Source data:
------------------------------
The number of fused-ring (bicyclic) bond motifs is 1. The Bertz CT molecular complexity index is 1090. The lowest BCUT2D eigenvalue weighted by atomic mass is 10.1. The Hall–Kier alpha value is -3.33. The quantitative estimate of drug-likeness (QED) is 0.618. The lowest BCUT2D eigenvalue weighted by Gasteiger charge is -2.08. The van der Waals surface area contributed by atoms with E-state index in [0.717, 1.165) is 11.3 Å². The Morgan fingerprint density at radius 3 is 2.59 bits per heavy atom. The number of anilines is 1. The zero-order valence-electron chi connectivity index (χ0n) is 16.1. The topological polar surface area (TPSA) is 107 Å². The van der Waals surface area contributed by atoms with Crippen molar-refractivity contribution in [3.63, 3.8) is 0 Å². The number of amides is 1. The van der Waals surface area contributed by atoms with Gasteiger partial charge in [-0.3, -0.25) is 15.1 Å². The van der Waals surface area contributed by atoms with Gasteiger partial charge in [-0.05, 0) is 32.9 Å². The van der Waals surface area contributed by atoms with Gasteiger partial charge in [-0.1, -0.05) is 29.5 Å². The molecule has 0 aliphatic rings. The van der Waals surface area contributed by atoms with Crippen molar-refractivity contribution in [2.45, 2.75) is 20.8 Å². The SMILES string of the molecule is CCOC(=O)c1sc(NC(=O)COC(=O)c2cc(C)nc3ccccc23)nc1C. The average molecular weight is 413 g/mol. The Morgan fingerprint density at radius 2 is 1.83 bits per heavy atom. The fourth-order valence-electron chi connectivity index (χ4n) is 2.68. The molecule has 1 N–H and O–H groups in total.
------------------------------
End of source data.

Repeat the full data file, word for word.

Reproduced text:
The number of fused-ring (bicyclic) bond motifs is 1. The Bertz CT molecular complexity index is 1090. The lowest BCUT2D eigenvalue weighted by atomic mass is 10.1. The Hall–Kier alpha value is -3.33. The quantitative estimate of drug-likeness (QED) is 0.618. The lowest BCUT2D eigenvalue weighted by Gasteiger charge is -2.08. The van der Waals surface area contributed by atoms with E-state index in [0.717, 1.165) is 11.3 Å². The Morgan fingerprint density at radius 3 is 2.59 bits per heavy atom. The number of anilines is 1. The zero-order valence-electron chi connectivity index (χ0n) is 16.1. The topological polar surface area (TPSA) is 107 Å². The van der Waals surface area contributed by atoms with Crippen molar-refractivity contribution in [3.63, 3.8) is 0 Å². The number of amides is 1. The van der Waals surface area contributed by atoms with Gasteiger partial charge in [-0.3, -0.25) is 15.1 Å². The van der Waals surface area contributed by atoms with Gasteiger partial charge in [-0.05, 0) is 32.9 Å². The van der Waals surface area contributed by atoms with Gasteiger partial charge in [-0.1, -0.05) is 29.5 Å². The molecule has 0 aliphatic rings. The van der Waals surface area contributed by atoms with Crippen molar-refractivity contribution in [2.45, 2.75) is 20.8 Å². The SMILES string of the molecule is CCOC(=O)c1sc(NC(=O)COC(=O)c2cc(C)nc3ccccc23)nc1C. The average molecular weight is 413 g/mol. The Morgan fingerprint density at radius 2 is 1.83 bits per heavy atom. The fourth-order valence-electron chi connectivity index (χ4n) is 2.68. The molecule has 1 N–H and O–H groups in total.